Where to eat and drink in Port Douglas
In Queensland’s tropical north, is the town of Port Douglas — not too far from Cairns. As a seaside outpost overlooking the Coral Sea, this township is ideally located for beautiful views and easy access to adventures in the Daintree Rainforest. It’s also home to a booming food scene.
The wide range of landscapes and micro-climates of the far north Queensland region has resulted in a diverse range of products. From the local markets, to the character-filled pubs in the main street, Port Douglas is packing some real treasures. If you’re wondering where to eat in Port Douglas, here are some of the best places:
EAT LIKE A LOCAL
Salsa Bar & Grill
Port Douglas’s main street is a natural first stop for wining and dining. It’s lined with plenty of popular eateries, and none better for an inaugural lunch than Salsa Bar & Grill. Its refreshing menu draws influence from the coastal culture around the world, from the French Riviera to Cancun. It’s perfect for a smart casual budget. Order the line-caught fish of the day and some spiced prawns with chilli and charred lime aioli. Take a walk down to the marina to finish.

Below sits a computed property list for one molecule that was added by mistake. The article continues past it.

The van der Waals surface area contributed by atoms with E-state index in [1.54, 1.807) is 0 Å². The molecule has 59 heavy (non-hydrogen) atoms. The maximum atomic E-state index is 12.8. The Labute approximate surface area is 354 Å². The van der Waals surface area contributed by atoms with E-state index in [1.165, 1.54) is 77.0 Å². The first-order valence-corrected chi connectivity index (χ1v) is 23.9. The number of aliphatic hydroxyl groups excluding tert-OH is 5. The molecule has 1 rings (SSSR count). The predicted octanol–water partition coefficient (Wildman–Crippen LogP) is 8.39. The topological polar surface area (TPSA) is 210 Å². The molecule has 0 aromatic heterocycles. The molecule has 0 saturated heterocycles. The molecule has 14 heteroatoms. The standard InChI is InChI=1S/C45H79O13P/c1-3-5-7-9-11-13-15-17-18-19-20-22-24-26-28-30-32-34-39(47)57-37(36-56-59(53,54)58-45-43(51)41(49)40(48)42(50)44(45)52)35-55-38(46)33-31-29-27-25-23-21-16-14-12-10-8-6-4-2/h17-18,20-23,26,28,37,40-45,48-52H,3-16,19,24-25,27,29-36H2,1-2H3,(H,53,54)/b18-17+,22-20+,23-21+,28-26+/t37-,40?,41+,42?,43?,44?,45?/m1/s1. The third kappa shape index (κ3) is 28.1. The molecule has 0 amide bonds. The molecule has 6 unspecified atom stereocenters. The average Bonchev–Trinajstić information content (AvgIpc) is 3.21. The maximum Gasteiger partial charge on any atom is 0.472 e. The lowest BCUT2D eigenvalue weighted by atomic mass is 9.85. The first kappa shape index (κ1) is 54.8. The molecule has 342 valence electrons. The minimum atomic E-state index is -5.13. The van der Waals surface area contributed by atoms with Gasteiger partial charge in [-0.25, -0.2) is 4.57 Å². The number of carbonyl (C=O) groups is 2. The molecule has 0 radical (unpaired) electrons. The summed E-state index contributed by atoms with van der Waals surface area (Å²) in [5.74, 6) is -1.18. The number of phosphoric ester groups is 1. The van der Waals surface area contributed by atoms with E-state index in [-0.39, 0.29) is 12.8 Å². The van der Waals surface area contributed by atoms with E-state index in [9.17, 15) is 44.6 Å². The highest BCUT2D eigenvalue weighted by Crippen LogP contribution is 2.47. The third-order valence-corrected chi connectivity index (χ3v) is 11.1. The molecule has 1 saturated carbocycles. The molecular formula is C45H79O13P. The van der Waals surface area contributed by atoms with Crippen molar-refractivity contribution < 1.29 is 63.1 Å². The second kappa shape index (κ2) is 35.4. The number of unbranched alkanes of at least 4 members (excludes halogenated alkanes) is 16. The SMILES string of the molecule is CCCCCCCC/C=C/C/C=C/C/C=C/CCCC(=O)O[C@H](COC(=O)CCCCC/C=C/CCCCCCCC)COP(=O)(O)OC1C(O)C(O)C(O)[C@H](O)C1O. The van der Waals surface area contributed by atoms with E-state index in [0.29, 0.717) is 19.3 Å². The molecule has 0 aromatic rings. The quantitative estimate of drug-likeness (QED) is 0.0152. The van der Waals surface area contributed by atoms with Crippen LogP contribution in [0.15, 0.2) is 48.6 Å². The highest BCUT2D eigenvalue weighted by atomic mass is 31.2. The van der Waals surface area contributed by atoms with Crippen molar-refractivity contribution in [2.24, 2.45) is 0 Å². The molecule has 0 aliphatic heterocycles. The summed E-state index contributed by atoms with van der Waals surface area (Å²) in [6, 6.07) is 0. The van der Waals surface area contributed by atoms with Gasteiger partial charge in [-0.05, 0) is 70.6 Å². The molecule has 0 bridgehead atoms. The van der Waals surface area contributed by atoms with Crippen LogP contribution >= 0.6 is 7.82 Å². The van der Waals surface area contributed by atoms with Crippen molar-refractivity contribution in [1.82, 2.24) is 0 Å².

Visitors to Port Douglas include everyone from bearded bikers to bright-eyed backpackers, but if there’s one thing everyone can agree on — it’s the IronBar Hotel. A pure representation of North Queensland hospitality, here is where you’ll find cane toad racing, pineapple on pizza, and a bar area panelled in rainforest timbers and corrugated iron. They certainly don’t take themselves too seriously, but yank out the stops when it comes to firing up the grill. You can rely on their cuts being sourced from the finest producers in the country including steaks from Cape Grim in Tasmania, home to the cleanest air on the planet.
Mocka’s Pies & Bakehouse
Exhausted from walking the length of Four Mile Beach? Follow your nose to Grant Street to find local institution Mocka’s Pies. The bakehouse has been going strong for 50 years, and they know how to help you refuel and are a great dinner for the family. What really puts Mocka’s on the map is their crocodile or kangaroo meat pies, ideal for an adventurous palate. If you feel like something classic, chase it up with a chunky steak pie, ham slider or cinnamon cruffin.
SPLURGE ON FINE DINING
Any serious foodie on their way to Port Douglas should set a course for Nautilus. Considered a peak dining experience by gourmets, the restaurant has been in continuous operation for more than six decades. It has even managed to stay on the cutting edge of fine dining the entire time.